Opening Arguments in Rajaratnam Trial Try to Explain Wall Street to the Poors

This courtroom dawing shows ex-hedge fund tycoon Raj Rajaratnam (R), charged with insider trading, listening as Assistant US Attorney Jonathan Streeter (C) speaks in court before Judge Richard Howell (seated at top right) on March 9, 2011 in New York City, in a case which may prove a prime example of Wall Street corruption and greed. Sri Lankan-born Rajaratnam, 53, used insider information at his Galleon Group fund to pocket at least USD 45 million, prosecutors alleged after an investigation making extensive use of wiretaps. Rajaratnam, who is free on USD100 million bail, says he is not guilty. AFP PHOTO / Shirley SHEPARD (Photo credit should read SHIRLEY SHEPARD/AFP/Getty Images) Photo: SHIRLEY SHEPARD/2011 AFP

Opening statements, which began yesterday in Raj Rajaratnam's insider-trading trial, are crucial to the outcome of a case. Jurors often say they are won over by an argument initially or not at all. Between the hedge-fund jargon, the length of the trial (six weeks), and reams of evidence (2,400 wiretaps), both Assistant U.S. Attorney Jonathan Streeter and John Dowd, Rajaratnam's lead lawyer, had to crystallize their claims into a simple narrative. But perhaps because the jury is made up of teachers, retirees, and municipal workers — people who don't routinely see numbers with so many zeroes — it sounds like the lawyers may have boiled it down a little more than was necessary.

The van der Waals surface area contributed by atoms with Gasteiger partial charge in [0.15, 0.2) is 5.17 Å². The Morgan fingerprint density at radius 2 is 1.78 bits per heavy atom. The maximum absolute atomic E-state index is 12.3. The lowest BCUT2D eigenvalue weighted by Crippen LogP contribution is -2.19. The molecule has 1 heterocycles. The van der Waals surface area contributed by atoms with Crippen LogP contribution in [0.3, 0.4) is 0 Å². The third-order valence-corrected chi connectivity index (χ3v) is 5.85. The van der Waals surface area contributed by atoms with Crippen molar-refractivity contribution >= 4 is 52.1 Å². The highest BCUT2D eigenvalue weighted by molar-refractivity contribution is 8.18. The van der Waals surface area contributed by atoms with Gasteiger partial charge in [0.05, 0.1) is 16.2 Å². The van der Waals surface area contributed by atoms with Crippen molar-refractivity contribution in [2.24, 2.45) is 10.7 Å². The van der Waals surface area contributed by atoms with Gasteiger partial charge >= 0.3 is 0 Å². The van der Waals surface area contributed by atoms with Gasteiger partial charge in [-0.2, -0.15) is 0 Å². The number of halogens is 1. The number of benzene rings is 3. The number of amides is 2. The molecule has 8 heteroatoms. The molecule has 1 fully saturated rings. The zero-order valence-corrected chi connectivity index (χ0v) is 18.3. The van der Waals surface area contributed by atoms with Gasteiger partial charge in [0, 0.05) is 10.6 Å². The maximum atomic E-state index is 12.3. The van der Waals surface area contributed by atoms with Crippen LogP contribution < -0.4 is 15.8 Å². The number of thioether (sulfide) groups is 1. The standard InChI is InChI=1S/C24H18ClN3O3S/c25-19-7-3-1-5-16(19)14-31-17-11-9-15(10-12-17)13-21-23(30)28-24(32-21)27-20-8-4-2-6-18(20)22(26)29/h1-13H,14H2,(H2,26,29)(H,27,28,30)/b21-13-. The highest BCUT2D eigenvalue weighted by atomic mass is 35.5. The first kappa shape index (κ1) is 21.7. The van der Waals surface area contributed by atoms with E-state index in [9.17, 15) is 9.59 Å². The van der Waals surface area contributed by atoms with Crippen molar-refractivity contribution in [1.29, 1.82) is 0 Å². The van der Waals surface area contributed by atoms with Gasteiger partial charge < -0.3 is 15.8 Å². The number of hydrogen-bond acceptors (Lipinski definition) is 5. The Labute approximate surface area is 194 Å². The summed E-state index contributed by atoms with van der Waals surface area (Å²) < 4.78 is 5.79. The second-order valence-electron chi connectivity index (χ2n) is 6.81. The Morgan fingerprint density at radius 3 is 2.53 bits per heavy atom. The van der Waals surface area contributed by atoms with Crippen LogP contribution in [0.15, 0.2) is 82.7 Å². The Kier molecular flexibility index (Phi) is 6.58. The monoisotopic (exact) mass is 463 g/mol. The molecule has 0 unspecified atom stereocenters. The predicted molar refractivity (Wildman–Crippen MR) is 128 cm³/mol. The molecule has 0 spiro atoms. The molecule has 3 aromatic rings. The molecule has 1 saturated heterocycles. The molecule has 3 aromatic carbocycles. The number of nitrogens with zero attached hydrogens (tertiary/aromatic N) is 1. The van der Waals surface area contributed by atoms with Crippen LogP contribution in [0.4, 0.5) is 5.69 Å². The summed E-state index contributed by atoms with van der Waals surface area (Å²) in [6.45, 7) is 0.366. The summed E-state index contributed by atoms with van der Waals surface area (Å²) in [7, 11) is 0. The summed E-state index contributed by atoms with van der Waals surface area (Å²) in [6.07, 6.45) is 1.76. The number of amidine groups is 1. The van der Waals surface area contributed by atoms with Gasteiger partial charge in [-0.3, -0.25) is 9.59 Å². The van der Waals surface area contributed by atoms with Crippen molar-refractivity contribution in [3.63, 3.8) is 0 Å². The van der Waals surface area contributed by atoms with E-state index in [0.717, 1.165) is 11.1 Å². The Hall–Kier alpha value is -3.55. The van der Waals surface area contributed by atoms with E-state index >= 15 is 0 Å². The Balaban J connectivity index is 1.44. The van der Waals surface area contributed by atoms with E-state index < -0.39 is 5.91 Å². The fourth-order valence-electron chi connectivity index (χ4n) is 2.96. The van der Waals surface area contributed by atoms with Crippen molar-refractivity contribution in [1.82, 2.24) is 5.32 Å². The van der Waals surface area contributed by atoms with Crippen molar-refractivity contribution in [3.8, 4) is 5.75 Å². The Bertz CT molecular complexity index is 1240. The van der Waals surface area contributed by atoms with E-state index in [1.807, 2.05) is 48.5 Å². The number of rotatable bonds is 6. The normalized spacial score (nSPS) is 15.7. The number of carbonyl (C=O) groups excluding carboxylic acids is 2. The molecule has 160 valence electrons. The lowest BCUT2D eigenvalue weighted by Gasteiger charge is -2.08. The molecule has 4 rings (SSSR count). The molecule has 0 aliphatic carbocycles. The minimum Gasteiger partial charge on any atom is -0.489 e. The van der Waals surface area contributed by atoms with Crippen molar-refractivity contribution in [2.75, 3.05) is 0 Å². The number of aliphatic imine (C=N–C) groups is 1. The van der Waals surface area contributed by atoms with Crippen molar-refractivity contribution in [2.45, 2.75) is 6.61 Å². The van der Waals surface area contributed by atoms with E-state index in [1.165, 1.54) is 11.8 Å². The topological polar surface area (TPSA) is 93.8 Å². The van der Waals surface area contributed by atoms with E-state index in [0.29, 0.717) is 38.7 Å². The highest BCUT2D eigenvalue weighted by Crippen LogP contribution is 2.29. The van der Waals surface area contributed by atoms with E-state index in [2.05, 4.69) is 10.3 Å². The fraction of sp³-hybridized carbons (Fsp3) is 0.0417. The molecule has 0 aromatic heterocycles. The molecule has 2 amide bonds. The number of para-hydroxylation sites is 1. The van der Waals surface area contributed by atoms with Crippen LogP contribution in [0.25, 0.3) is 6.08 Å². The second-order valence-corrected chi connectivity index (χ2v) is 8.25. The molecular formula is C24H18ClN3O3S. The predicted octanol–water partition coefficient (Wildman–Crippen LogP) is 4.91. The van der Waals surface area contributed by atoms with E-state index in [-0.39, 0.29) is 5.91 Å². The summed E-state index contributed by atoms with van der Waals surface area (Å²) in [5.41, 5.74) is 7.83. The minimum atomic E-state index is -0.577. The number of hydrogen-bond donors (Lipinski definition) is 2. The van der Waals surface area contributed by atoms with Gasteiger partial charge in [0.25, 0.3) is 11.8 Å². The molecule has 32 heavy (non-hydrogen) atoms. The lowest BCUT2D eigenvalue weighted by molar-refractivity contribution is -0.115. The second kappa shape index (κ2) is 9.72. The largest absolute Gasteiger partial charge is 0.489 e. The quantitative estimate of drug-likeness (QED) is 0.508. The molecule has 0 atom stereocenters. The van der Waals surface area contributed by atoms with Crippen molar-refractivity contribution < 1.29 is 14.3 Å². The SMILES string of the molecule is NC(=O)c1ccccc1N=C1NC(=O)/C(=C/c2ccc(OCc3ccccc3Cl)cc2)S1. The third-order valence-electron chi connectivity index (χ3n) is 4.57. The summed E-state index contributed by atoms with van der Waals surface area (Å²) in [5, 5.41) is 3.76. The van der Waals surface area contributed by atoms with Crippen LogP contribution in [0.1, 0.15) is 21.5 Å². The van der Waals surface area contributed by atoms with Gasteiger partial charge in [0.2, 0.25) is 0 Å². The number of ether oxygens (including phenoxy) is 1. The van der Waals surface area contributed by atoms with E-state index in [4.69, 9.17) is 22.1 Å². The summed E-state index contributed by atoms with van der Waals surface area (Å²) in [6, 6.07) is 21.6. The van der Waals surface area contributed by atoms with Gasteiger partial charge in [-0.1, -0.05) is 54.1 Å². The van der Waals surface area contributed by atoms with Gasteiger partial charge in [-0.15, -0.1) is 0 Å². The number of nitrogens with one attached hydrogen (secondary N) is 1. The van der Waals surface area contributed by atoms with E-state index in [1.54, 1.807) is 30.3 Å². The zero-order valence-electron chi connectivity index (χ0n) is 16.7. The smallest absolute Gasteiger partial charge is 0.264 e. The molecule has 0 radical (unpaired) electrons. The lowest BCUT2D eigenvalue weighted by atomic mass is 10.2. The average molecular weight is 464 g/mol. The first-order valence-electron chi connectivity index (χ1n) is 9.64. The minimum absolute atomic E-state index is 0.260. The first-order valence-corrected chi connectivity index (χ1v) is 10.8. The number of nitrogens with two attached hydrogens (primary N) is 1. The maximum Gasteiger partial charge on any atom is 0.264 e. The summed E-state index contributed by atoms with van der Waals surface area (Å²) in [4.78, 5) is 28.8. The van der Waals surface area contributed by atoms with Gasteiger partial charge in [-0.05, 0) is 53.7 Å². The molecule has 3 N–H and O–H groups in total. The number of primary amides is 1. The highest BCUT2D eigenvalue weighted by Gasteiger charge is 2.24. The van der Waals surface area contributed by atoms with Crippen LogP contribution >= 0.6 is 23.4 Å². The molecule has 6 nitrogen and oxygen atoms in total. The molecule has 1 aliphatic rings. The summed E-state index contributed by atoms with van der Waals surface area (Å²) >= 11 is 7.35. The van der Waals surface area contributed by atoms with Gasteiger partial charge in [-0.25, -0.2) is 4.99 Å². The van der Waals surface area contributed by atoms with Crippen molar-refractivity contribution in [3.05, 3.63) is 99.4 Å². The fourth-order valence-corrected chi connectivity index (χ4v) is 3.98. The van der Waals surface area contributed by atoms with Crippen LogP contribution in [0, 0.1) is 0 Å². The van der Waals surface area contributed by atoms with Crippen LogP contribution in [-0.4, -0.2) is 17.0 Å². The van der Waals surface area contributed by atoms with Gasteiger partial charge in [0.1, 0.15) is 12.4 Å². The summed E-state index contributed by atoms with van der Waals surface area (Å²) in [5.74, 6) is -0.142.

“Secret information that other people don’t have is a very valuable thing in the stock market,” Streeter told the jury, adding, "People at Galleon did their homework, but they cheated too. And that cheating is called inside information." He also employed a catchy refrain every time Rajaratnam's illegal stock trades were mentioned: "He didn't just buy a little. He bought a lot."

Although Dowd lapsed into financial jargon at points ("You all remember TARP?" he asked the commoners in the stands), he took a similar simplified approach. "In the real world, there's nothing wrong with talking about stocks or researching stocks," he told the jury. (You remember Martha Stewart?). Dowd also made the argument that because Galleon spends about $300 million a year and the alleged insider trades accounted for only a fraction of the million stock shares they trade annually, "it did not make sense to pay so much money for stock research to cover up so few trades." Okay, just how stupid does Dowd think they are?

Lawyers Make First Pitches to Jurors [WSJ]
Teachers, Municipal Workers Are Among Those Picked for Rajaratnam's Jury [Bloomberg]
It’s Greed vs. a Picture of Solid Research in Galleon Trial [DealBook/NYT]